Pure Solar USB Charger




Introduction: Pure Solar USB Charger

About: I like making things and I'm good at breaking things.

This DIY is super easy and fast (bonus: it's also environmentally friendly!)

Things you'll need:

  • Solar panel (I used a 3V / 250mA one)
  • An Eclipse mint tin (or whatever you like)
  • Some wires
  • Drill
  • 2.5mm male jack
  • 2.5mm female plug
  • DC to DC Boosting Circuit with USB
  • 1N4148 Diode
  • Electrical tape
  • Hot-glue
  • Soldering iron
  • Solder

If your solar panel is more than 5V then you need a step-down circuit. If not, a step-up one (to 5V) is fine.

Step 1: The Solar Panel

I’m using the same solar panel from my Solar USB Charger project, so it’s already wired with a 2.5mm male jack. You can wire the panel directly to the circuit, but I prefer having a DC connector because I can use it to charge my phone, my phone charger AND my rechargeable batteries.

If you have not done so:

Solder the positive wire to the longer leg of the 2.5mm male jack and the negative wire on the other.

Step 2: More Soldering

Place the plug with the empty side facing down. The left tab is negative and the middle one is positive.

Solder the negative side of the circuit to the left tab, and the 1N4148 diode to the middle tab. Remember that the black side of the diode should be facing away from the tab. Hook it up to the positive side of the circuit with a wire.

Step 3: Drilling

Drill a hole at the bottom of the tin.

Step 4: Insulating

Insulate the tin with some electrical tape

Step 5: Hot-gluing

Hot-glue the soldered parts to the tin. There’s already an opening in the front so I don’t need to drill a hole for the USB port.

Step 6: Done!



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22 Discussions

Its times like this that I wish Instructables had a comment Like button. So many people forget that at the heart of hacking and making is beginning with the things you have on hand...

I use 2 1.2v 3000 mah rechargeable batteries and solder it to the solar panel. Then I solder the solar panel and the batteries to the charging circuit.It works as well.


2 years ago

Hi i'm a newbie to electronics. i'm thinking about making this project as a Christmas gift for some relatives. would it be possible to skip the 2.5 mm jacks and solder directly to the dc to dc boster?

3 replies

Yes it's theoretically possible to skip the 2.5mm jack. However, you'd have to find a container that is big enough to fit the solar panel.

Thanks for the response. By the way great tutorial! I am thinking about using a Altoids container with a solar panel mounted on the outside. Also based on your response to raihanpl the way i understand it to charge a phone you need to match the ma and voltage. based on my research (a quick google search) i found that to charge a iPhone you need 1000 Ma 5v. this means i need a 1000 Ma 5v solar panel is that correct?

Btw i'm still fairly new to building electronics so excuse my newbieness

The reason why you need a boosting circuit is because you need to boost the output voltage from, let say, 3V to 5V. Therefore, you don't need to have a 5V solar panel. The same apply to the current.

And don't worry about being a newbie. I've only started making things 3 months ago so I'm still a beginner.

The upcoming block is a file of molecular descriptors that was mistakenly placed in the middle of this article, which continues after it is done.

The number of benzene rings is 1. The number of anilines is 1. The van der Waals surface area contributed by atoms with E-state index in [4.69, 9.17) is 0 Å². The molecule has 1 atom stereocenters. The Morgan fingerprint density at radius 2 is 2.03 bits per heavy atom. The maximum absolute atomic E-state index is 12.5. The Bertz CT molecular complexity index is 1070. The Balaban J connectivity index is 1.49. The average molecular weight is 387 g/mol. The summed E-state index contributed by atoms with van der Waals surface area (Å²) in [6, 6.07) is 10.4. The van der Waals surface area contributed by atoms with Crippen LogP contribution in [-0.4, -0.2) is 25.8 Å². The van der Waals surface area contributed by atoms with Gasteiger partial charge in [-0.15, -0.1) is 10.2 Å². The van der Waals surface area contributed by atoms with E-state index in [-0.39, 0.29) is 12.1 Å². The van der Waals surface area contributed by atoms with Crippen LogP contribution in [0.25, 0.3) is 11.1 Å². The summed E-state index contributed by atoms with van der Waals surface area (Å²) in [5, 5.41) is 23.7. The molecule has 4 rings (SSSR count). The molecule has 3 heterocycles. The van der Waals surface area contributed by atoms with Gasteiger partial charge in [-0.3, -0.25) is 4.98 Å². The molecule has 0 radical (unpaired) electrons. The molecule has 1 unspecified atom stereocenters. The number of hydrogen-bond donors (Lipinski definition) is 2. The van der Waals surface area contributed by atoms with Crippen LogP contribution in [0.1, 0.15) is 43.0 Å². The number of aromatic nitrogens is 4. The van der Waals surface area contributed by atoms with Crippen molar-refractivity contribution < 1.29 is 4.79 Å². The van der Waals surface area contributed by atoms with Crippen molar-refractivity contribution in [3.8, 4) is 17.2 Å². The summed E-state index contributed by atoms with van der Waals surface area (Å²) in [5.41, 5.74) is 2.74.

it can charge tablet or other big device ? and your boost is 600 MA?

1 reply

From my memory the usb booster I use outputs a 600mA current so it can't even charge my iPhone. Naturally, charging tablet or bigger devices should be impossible. However, if you're able to find a boosting circuit that outputs the current needed for your device, it's theoretically possible to charge it. Just note that you might need a more powerful solar panel.

¡Very good tutorial! But, I suggest to use a schottky diode for better efficiency. This diode type can be found on some old
PC power supply...

1 reply

I looked at your other project as well as this one. In that project you used eneloop batteries as storage cells. They were wired in parallel, meaning that their voltage is not added together, but their current is. So if they put out just under 1.5 volts, the four of them in parallel still put out just under 1.5 volts. A lot of the boost circuits that have USB output are designed to boost an input of around 3 volts to an output of 5 volts. If the boost circuit in that project falls into that category the 1.5 volt supply may not be enough to achieve the 5 volts output needed to supply your iPhone. You might be able to correct this by making two pairs of batteries whose positives and negatives are connected, then connecting the positive side of one pair to the negative of the other. The remaining positive and negative would be connected to your solar cell and boost circuit the way the connections are made at present. This should give you enough voltage. I don't know the current requirements for the iPhone, but I've seen some light chargers work. Hope this helps!

3 replies

Thank you for reminding me about this! However, my booster module can boost an input of 0.9V-5V to 5V, so I guess wiring them in parallel (which gives me 1.2V) is not the problem(?)

That's right --if it's like the ones I just read about input voltage should not be the problem. Current out versus the current requirement of the phone?

I think the problem is with the current output. It's less than the requirement of the phone.

I got one from a local store in Hong Kong. But I bet you can find it on eBay or Amazon - it's called "Palm-leaf portable fan"